Aye, Skipper!

"I said, `Then why is it two fingers for peace? You can't have peace without what?' And the kids yelled, `Love.' And I said, `Well let's add another thing,' and about five kids yelled out at once, `Happiness!' And I held out three fingers and said, `This is our new sign. Peace, love, and happiness,' and Uncle Don started playing a little song, and then someone else wrote `The Peace, Love, and Happiness Song.'" That tune, whose lyrics went "Peace, love, and happiness/Peace, love, and happiness/Peace, love, and happiness/Peace, love, and happiness," typically accompanied by the show's organist, Uncle Don, became a Skipper Chuck trademark. "I have traveled all over the world," says Zink, "and at a sidewalk cafe in Greece, I was walking by and someone did a double take and held out three fingers and yelled, `Hey, Skipper! Peace, love, and happiness.'"

When Zink wasn't singing "Peace, Love, and Happiness," he was traveling across Dade. Three times per week he visited elementary schools, holding assemblies to warn children about the dangers of drugs, and handing out buttons that said, "I can say No." This, he is quick to mention, was in the Seventies. "Before Nancy Reagan."

But the heyday of the Skipper Chucks of this world - people who went by the nicknames "Captain Kangaroo" and "Sheriff John" and "Bozo the Clown" - was ending, a victim of economics and politics. By now, with few exceptions, commercial kids' programs are "an archaic part of our entertainment industry," says Jeff Hurt, a professor of broadcasting at the University of Florida. "You don't find small grocery stores, you don't find local retailers, almost everything's a big chain. The entertainment industry and the broadcast industry have followed the same trend." Local television stations, he says, simply can't afford to produce shows like Skipper Chuck. "Not when they can get something syndicated for less money."

Like Hurt, Zink and Doris Bernhardt, the Skipper Chuck show's long-time producer, blame the demise of kids' programs on economics, but they say the shows could have survived if it weren't for a Cambridge-based lobbying group called Action for Children's Television. In the early Seventies ACT began lobbying the National Association of Broadcasters to prohibit hosts of kids' shows from acting as product pitchmen while they were on the air. "Hosts," Zink says, "became as useless as tits on a bull. I was hawking for Burger King, so I was a bad influence," he says, his words dripping with uncharacteristic sarcasm.

"Blanket disapproval was thrown on all children's programming across the United States," agrees Bernhardt. "Commercial programming did have to have commercials within their programming in order to exist," she notes, adding that Zink was so careful about the products he endorsed that he once refused to pitch a popsicle called "Rocket" because some parents might object to the violence associated with missiles.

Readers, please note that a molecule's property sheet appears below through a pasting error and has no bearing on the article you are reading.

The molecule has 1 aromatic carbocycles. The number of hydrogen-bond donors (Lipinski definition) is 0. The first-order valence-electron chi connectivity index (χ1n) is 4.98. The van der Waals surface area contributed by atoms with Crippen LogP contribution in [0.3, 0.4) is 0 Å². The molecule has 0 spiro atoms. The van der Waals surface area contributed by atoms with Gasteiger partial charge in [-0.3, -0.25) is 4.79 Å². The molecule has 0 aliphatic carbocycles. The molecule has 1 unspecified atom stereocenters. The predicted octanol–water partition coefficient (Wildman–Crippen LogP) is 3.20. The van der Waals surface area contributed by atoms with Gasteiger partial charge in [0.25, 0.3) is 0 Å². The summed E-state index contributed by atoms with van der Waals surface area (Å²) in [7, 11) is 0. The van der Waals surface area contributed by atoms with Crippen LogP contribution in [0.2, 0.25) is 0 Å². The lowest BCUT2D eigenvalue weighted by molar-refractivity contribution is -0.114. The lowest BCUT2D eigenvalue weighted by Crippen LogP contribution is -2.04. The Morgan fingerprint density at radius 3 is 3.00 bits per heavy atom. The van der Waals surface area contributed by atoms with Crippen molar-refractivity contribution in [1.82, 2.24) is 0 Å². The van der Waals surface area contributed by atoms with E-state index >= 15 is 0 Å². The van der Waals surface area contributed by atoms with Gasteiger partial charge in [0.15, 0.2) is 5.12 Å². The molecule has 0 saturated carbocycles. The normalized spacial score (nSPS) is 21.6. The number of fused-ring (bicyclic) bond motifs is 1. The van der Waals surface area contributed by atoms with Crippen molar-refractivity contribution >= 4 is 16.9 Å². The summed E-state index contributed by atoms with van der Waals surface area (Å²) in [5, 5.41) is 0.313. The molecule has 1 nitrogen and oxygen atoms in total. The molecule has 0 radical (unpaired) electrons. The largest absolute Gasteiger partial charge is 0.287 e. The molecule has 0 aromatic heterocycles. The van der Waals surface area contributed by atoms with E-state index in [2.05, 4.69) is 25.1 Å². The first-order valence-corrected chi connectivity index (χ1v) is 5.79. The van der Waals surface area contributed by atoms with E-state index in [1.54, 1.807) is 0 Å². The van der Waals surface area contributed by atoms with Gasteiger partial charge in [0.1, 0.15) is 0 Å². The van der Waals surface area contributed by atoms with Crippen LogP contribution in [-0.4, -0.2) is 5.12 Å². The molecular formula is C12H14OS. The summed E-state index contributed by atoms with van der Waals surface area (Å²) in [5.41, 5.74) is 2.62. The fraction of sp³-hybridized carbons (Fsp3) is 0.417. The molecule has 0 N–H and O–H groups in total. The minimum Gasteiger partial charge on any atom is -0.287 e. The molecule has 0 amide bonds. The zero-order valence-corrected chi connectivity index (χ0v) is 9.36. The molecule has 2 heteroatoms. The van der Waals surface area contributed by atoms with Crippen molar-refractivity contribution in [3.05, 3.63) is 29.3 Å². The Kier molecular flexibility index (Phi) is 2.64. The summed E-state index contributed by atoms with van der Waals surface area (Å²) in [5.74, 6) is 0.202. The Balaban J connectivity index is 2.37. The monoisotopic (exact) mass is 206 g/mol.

Peggy Cherren, founder and president of ACT, says she's not familiar with Skipper Chuck, but adds that it is unfair to hold her organization responsible for the fall of kids' shows. "To blame what happened to him on me shows a certain lack of understanding of how the world works and should work," she says. "We did not say that the FCC should take Skipper Chuck off the air. We said that his show's content should be separate from his commercial content."

There is plenty of room on today's TV for kids' shows, says Cherren, as long as they convey the correct message as defined by ACT. "There's all kinds of things missing from children's television," she asserts. "If Skipper knew what he was doing, he should go to the station and say, `I'm ready with a whole new idea to make kids informed citizens in a democracy. I'm gonna talk to them about the environment or how to clean up the playground.' I have no patience for children's hosts who are crying because they can't sell to children."

A new federal law requiring the FCC to renew licenses only to stations that serve the educational and informational needs of children will reinvigorate the kids' market, says Cherren, a market that has declined since 1980, when TV stations were deregulated, and no longer were required to air informational children's programs.

Zink, who has no children of his own, agrees with Cherren on that one issue - that deregulation hurt the broadcast industry. "You know what's wrong with this country?" he asks. "It's the two Ds. Deregulation and discipline. On the show, we didn't take any crap from the children. Or from the parents. That's why things went well," he says, smiling a wide, Skipper Chuck smile. "There I am on my soapbox," he adds apologetically.

But Skipper Chuck has put in his time, and he's earned the soapbox. During his 23 years as the Skipper, he picked up two local Emmy awards and became active with the Muscular Dystrophy Association, and remains a member of the MDA of America's board of directors. In 1988, after 24 years with MDA, he stopped hosting local segments of the Jerry Lewis Labor Day telethon. "Channel 4 decided they didn't want me to do it any longer," he says sadly. "It hurt. I'd be a liar if I didn't say it hurt, but the hurt's over now."

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